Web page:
This past year has been a lesson in thrival. Yes, I have just invented a word. From survive and survival we go to thrive and “thrival.”
This time last year instead of setting new year’s resolutions as I would normally, I set the intention to thrive. 2019 was going to be the year I stepped out of my kick-ass survival boots and replaced them with comfortable thrival shoes.
It’s been interesting, because in setting that intention all my survival moves have been challenged.
February proved a jumping off point, first because I was re-introduced to the work of neuro-scientist and author, Dr. Joe Dispenza, who challenged me, through video and the written word, to fire and re-wire neural pathways in my brain. Basically, to replace old thought habits with new ones so I could create my desired reality based on new, more holistic information, rather than continue to struggle (a survival mode strategy) doing it based on old patterns of being. So illuminating!
He then challenged me to raise my awareness by starting each day with a 20-minute meditation. (“Rest and Renew” on YouTube). I’d meditated before but not with the commitment I now felt to thrival. So,I turned my Ikea footstool into a meditation spot and made it a practice to go their early every morning to quiet my mind and connect to my heart. With each passing day it became easier. In fact, I looked forward to it and enjoyed it so much that it very quickly it became a habit, one I’ve committed to every day to help establish and maintain equanimity. It has served me well. Getting into thrival mode has created a good deal of chaos as the people and feelings that were a product of my survival scurry out of my life. It’s like I just don’t have room for them anymore and somehow they know it.
Believe me, it’s a thing. Look at the people around you. Are they a crutch in your desperate need to survive and let you down when you don’t fulfill their agenda, or do they lift you up to a higher understanding of yourself and support you in your quest to thrive, no strings attached? There is a difference, and I learned that in spades this year.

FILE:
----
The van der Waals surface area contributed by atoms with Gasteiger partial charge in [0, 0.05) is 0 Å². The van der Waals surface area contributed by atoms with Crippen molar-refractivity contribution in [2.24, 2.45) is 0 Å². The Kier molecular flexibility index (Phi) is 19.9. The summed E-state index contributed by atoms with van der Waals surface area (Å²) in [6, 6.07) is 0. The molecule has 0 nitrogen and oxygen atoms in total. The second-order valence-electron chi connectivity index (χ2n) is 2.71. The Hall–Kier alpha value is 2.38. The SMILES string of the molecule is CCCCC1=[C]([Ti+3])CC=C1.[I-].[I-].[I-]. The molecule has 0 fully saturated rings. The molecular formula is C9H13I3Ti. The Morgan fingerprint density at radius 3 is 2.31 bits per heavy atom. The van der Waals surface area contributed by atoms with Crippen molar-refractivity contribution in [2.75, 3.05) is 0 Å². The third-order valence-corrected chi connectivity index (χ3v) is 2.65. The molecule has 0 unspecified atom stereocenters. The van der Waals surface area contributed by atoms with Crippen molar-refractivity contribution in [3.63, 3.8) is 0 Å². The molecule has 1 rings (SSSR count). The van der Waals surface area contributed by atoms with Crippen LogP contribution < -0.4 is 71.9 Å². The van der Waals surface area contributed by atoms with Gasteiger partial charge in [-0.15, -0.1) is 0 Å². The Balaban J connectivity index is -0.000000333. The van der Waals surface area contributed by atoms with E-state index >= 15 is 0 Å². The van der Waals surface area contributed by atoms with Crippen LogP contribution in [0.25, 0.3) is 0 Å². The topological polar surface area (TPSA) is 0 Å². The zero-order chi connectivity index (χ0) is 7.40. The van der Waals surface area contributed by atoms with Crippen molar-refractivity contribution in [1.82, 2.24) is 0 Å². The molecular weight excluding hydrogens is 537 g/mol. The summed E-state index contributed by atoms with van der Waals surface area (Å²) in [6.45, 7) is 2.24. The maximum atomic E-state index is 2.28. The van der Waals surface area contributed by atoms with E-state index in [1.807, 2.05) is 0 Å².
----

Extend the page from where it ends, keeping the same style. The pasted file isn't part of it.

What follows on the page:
Indignation be gone!
Part of my learning has been understanding the part indignation has played in my survival strategy. Indignation, or reacting in the heat of the moment, is rarely our friend. How often has someone or something annoyed you so much in the moment that you’ve risen to defend yourself against a perceived injustice and then regretted it? Or it backfires on you?
For me it was another moment last February when my husband and I were walking on our property and watching one of the current trainer’s horses making a meal of a spruce tree in its paddock. Horses don’t eat trees unless they’re hungry. It was mid morning and as I looked around the snow-covered paddock I noticed there wasn’t a speck of hay to be found. My back was instantly up. Horses need access to hay when there is no grass. Without realizing it I started ranting at my husband about winter turnout and how horses need hay and why don’t these horse people know this, and on and on. When he’d finally had enough, and after I’d texted the person in charge in as calm a voice as I could muster (please give this horse some hay so she’ll stop eating our tree) he forced me to look at myself and my reaction. Why was I so quick to react instead of simply observe and then respond? Why was I so hot under the collar about something that a simple conversation could fix?